Pain or Swelling in the Mouth

Be it tooth sensitivity, a burning sensation, or bleeding gums, most people experience pain in their mouth at some point in life. Swelling and pain can occur throughout the mouth including the gums, inside of cheeks, roof of the mouth (palate), and tongue. While it is always advisable to seek treatment should mouth pain or swelling occur, understanding the underlying cause of the issue can help patients ensure they seek appropriate dental care and treatment.

Common Causes of Mouth Pain or Swelling

  • Mouth Sores: There are numerous reasons that mouth sores can develop. Sores, such as canker sores, can develop inside the mouth on the tongue, roof of the mouth, and inside of the cheeks. The small ulcers can be identified by white lesions with red borders and even before they are visible, canker sores can lead to burning and tingling sensations. Canker sores generally clear up on their own without treatment but if pain is severe or persistent, a dentist may prescribe antibiotics, antimicrobial mouth rinse, or corticosteroids to aid in the healing process. A dentist will also be able to determine if the sores are symptomatic of a greater issue such as oral cancer.
  • Injury to Mouth or Teeth: Trauma or injuries to the mouth are all too common and can lead to pain and swelling. Trauma can range from mild, such as burning your tongue on hot food, to severe, such as a sports injury that results in cracked or lost teeth. The extent of the injury and severity of damage done will ultimately impact treatment options available. For example, a cracked tooth may require dental bonding to correct the damage, prevent sensitivity issues, and restore cosmetic appearance.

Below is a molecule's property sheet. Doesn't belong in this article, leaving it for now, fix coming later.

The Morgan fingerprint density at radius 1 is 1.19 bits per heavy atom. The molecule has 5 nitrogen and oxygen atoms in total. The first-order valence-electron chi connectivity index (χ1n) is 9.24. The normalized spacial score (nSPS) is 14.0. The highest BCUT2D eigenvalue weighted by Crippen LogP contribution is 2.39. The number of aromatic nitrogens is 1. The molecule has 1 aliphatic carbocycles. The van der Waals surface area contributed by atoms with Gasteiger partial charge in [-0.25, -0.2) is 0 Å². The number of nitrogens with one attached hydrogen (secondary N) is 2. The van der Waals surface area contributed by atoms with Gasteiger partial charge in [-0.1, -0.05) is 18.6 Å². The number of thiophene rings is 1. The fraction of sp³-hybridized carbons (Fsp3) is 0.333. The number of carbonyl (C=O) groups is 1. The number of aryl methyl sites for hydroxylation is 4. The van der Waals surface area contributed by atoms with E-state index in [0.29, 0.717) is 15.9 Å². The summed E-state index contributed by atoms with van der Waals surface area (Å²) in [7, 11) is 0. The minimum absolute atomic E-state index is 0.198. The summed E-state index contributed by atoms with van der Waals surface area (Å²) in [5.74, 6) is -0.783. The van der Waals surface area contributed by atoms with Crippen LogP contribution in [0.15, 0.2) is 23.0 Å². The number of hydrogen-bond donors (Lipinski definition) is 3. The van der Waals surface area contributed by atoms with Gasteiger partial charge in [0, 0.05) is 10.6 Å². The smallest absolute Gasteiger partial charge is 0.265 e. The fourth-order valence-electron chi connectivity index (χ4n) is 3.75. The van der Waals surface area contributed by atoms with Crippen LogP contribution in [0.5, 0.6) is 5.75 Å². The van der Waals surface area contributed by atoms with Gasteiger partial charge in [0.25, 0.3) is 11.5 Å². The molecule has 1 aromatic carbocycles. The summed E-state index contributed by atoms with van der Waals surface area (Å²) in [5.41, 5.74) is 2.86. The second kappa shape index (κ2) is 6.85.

• Tooth Decay: It is often a sign of tooth decay when a patient experiences occasional sharp pain or throbbing with no apparent cause. Sensitivity to hot and cold and/or tenderness when chewing, can indicate the presence of a cavity that will need professional treatment. Prompt treatment of a cavity offers the dentist the best chance of saving the affected tooth. A mild cavity treated early can often be managed with a filling but should decay be advanced, a root canal may be needed to remove the infected tooth pulp.
  • Gum Disease: Amongst American adults, gum disease is one of the more common oral health conditions. Gingivitis, the initial stage of gum disease, is caused when plaque builds up on the teeth and along the gumline. Plaque damages the otherwise healthy structures of the mouth leading to swelling, bleeding gums, and bad breath. Routine dental exams, along with proper flossing and brushing, can reverse gingivitis but if left untreated, gingivitis advances to periodontitis (advanced gum disease). Periodontitis often results in gum erosion, loose teeth, and bone loss.
  • Dry Mouth: Because saliva is essential to washing bacteria and debris off the teeth, patients that do not have adequate moisture in their mouth, often have pain or swelling. A chronic condition where the salivary glands do not provide adequate moisture inside the mouth, patients suffering from dry mouth often have rough tongues, cracked lips, develop mouth sores, bad breath, and cavities. Minor cases can be managed by drinking more water but severe cases of dry mouth often necessitate treatment from a dentist.

Trouble Eating and Chewing